Pope Francis is confusing. Reasonable people won’t deny that. He is confusing to both the Left and the Right, as well as the tepid, but for different reasons.
Some people are really upset by him. I spend quite a bit of energy in email and conversations talking people down off the ledge. That’s the part of the blog that you don’t see. Posts like these are my PSAs, public service announcements, as it were.
In several posts, one recently (HERE), I have advocated a “long view” of the pontificate of Pope Francis. For example…
I’ve advised elsewhere that if this pontificate, or perhaps “parenthesis”, is getting you down, then stop paying so much attention to the news. That said, some of you who are tough and well-balanced – not likely to fly off the nearest window ledge at the mention of turmoil in the Church – should know what is being said. On the one side there is the rah rah rah from the catholic libs who think that Pope Francis is the 7th Apparition of Vishnu (whom I believe they may prefer to worship rather than the true King of Fearful Majesty) and those who are boo boo boo Pope Francis is bringing on the eruption of Mount Doom.
I am trying to take the longer view. I remind myself that each pontificate is a parenthesis in the long history of the Church and of our Salvation. This parenthesis will close one day and another will open.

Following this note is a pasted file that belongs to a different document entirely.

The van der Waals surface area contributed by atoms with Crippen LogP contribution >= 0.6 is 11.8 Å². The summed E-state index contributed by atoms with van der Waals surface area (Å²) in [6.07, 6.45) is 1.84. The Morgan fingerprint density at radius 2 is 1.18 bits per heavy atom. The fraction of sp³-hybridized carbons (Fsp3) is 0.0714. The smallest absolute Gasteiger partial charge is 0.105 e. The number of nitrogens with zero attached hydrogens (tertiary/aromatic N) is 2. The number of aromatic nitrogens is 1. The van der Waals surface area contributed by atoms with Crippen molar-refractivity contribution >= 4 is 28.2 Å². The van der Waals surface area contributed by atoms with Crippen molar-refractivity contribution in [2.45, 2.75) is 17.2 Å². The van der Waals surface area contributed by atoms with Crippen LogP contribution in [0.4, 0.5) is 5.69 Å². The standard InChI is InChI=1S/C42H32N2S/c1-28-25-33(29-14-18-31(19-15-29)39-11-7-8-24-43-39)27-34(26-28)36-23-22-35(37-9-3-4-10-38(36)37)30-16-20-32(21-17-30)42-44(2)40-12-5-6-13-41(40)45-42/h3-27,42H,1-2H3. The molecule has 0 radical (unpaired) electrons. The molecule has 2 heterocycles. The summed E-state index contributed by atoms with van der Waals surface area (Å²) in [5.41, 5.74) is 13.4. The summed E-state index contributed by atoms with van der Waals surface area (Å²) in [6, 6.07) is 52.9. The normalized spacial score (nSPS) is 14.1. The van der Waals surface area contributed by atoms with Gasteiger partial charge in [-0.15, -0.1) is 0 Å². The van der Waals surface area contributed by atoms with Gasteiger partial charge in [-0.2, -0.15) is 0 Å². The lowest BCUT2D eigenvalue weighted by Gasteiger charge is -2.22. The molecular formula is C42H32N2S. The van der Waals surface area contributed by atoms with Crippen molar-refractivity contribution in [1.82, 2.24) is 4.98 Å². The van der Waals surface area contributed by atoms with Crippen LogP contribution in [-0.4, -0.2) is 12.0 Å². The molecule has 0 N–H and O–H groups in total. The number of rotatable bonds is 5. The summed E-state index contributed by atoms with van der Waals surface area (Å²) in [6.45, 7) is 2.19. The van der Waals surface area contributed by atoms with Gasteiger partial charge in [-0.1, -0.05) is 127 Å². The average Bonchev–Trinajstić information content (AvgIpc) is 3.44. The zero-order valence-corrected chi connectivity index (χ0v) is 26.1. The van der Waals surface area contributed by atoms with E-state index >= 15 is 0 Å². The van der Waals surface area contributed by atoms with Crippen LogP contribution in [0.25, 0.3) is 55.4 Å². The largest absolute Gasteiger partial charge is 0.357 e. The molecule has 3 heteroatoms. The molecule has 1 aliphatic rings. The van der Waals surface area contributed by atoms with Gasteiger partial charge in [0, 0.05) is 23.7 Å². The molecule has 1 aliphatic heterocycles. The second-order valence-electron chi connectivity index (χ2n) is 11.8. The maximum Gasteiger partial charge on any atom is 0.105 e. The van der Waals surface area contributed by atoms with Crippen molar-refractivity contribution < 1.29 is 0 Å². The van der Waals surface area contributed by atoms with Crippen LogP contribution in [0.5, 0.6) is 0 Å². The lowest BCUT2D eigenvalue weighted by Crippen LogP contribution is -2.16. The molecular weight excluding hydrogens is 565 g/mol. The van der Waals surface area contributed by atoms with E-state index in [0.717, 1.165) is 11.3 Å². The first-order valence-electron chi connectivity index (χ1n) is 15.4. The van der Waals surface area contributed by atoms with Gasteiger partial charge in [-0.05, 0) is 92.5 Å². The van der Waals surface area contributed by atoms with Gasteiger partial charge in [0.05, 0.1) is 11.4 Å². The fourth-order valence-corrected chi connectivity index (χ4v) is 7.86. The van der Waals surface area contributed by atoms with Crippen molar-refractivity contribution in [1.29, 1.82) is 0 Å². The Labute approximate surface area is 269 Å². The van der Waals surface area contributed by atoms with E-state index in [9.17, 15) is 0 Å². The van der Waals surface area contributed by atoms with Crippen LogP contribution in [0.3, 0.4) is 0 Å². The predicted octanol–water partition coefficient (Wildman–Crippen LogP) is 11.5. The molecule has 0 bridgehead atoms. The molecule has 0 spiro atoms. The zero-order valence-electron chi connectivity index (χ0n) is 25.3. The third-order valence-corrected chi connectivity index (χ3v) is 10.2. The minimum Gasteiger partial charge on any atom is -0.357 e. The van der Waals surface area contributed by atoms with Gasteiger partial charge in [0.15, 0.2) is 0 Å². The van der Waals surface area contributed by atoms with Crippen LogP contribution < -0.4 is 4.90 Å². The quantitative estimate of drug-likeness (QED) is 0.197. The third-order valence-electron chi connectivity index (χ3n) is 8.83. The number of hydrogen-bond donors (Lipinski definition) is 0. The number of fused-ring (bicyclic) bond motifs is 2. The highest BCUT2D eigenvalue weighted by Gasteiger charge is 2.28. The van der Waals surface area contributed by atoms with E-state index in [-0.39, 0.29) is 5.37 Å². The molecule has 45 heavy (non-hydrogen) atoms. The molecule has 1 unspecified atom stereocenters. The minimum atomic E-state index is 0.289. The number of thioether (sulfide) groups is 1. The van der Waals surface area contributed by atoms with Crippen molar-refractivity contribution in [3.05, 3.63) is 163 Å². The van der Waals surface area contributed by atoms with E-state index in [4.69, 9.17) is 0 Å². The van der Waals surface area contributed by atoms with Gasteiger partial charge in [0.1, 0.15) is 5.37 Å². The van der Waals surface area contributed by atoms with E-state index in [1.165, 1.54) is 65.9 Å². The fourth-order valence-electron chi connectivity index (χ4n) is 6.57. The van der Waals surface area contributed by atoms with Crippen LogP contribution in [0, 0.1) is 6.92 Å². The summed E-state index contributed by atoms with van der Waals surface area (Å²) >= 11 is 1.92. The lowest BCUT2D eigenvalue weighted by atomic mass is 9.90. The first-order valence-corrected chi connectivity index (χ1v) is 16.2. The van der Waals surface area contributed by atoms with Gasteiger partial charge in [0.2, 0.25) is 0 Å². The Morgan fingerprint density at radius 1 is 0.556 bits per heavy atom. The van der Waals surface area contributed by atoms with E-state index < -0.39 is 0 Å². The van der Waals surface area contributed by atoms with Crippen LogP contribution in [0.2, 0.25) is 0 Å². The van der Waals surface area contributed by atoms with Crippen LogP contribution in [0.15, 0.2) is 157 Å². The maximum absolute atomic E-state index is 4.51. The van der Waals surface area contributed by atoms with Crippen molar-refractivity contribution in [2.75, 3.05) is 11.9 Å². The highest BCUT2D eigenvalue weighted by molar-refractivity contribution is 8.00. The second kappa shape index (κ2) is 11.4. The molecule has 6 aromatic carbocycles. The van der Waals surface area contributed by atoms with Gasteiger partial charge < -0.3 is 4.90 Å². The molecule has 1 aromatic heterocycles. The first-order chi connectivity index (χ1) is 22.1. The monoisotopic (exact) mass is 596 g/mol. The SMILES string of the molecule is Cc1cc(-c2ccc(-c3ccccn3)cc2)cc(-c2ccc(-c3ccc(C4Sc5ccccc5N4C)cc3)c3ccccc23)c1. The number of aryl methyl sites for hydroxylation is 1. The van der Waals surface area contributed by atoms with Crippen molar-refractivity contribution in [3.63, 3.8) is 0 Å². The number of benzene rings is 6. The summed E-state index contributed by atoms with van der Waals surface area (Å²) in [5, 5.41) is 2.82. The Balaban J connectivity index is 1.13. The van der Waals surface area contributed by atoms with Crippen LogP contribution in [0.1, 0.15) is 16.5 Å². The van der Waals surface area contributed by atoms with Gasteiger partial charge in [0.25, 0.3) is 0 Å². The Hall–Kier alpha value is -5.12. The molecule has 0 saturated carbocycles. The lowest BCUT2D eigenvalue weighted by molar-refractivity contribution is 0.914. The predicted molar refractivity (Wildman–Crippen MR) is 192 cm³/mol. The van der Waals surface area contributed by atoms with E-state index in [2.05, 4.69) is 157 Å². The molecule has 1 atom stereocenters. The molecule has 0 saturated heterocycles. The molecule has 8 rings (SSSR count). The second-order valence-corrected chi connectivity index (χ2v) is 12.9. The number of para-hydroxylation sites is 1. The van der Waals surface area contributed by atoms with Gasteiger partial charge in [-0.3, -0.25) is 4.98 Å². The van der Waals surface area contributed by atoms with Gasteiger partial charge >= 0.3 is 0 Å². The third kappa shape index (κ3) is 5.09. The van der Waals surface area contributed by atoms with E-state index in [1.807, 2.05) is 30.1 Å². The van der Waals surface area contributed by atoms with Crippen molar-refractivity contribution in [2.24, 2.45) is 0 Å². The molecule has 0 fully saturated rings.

I advocate the long-term view.
Pontificates are parentheses. Some are short, some are long. Some are important, some are not. God opens them and closes them according to a plan we cannot see.
At The Catholic Thing Fr. C. John McCloskey has much the same view about what’s up in the Church these days:
I am a Church historian, and received a doctorate in this discipline from a pontifical university. I bring this up because of the great controversies in the media around the world surrounding the recent meeting of the bishops in Rome for the Synod on the Family, which happily has now ended without any change in traditional Catholic teachings.
This did not surprise me at all, and should not surprise any Catholic, for the simple reason that the teachings of the Church that are considered dogma cannot be changed by anyone, including the Holy Father. Let us not forget that the Church always has the help of the Holy Spirit, as Christ promised, and will continue to have it until the end of time. We should remain certain of that, because it is the truth. And, resting in that truth, we should not be surprised at any time to witness the unfaithful misinterpretations of those who consider themselves Catholics, but whose interest is in trying to confuse the faithful, as if the Church were man-made rather than God-made.
The reality is that the Church will always be under attack and has been from the beginning, whether those attacks take the form of controversies or of physical attacks on Christians who then become “martyrs” (meaning witnesses) of the truth.
It’s especially at times like these that we should not let passing troubles disturb us, but find confidence in the record of how the Holy Spirit has preserved the Faith in ages like ours – and even worse.
Read the rest there.